Two articles in The Weekend Australian (1/4) should send shivers down the spine of Australians who still believe in freedom of thought and expression, and basic democratic values.
The first (“Ideology ousts news at ANU paper”), relates the experience of the young news editor of ANU’s student newspaper who gave up battling against political correctness and identity politics, where only “ethnocultural self-identifying students” were allowed to contribute to a special edition, and where “white Anglo-Celts” were excluded. Is this the norm in our universities? Is this how our brightest are educated?
The second (“Triggs slams parliament’s failure”) contains a remark by the Australian Human Rights Commission president Gillian Triggs who is reported as saying: “Sadly, you can say what you want around the kitchen table at home.”
We have the head of the AHRC complaining about the right of freedom of speech in the home. If we thought that the removal of the Berlin Wall put paid to thought police, we were sadly mistaken.
The Stasi in East Germany had collaborators in families who informed on their parents or spouses on discussions around the kitchen table that opposed the prevailing party line.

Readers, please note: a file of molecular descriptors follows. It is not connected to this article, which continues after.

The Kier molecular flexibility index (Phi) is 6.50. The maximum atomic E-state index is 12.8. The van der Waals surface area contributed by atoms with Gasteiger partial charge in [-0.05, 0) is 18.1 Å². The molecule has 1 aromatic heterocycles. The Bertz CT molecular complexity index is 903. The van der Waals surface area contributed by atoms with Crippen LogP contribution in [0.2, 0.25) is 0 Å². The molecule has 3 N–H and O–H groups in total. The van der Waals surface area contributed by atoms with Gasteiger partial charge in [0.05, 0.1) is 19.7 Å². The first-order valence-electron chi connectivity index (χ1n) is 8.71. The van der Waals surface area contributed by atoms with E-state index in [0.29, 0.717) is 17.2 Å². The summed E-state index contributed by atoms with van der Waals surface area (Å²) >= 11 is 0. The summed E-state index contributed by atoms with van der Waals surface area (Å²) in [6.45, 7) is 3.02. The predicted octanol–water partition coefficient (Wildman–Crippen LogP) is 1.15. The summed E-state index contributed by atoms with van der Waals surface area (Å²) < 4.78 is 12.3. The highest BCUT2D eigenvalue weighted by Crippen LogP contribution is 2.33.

Is this the goal of those such as Triggs? And is the ANU grooming our students for such a society?
If the Turnbull government is serious about free speech, as a first step the PM must request Triggs’s resignation. And while the PM is at it, put in a call to ANU chancellor Gareth Evans and ask him what action is being taken to preserve the university’s reputation.
Dennis Murphy, Hope Island, Qld
Imagine an immigrant who is a devout Muslim. He is married with two daughters but he believes that women are inferior to men and he demands that his wife wears a burka.
His daughters have been subjected to genital mutilation at an early age and he sees their marriage as child brides as normal.
He supports the death penalty for apostasy and homosexuality and considers that his religion takes precedence over the state.
He has no tolerance for Western liberalism, is highly sensitive to any criticism and supports sharia law.
Such a man would not be hard to find in Australia today. It is horrifying to think that his views, rather than normal community standards, would be the starting point when adjudicating whether or not an offence was committed against him under section 18C of the Racial Discrimination Act.
H. Ronald, Jerrabomberra, NSW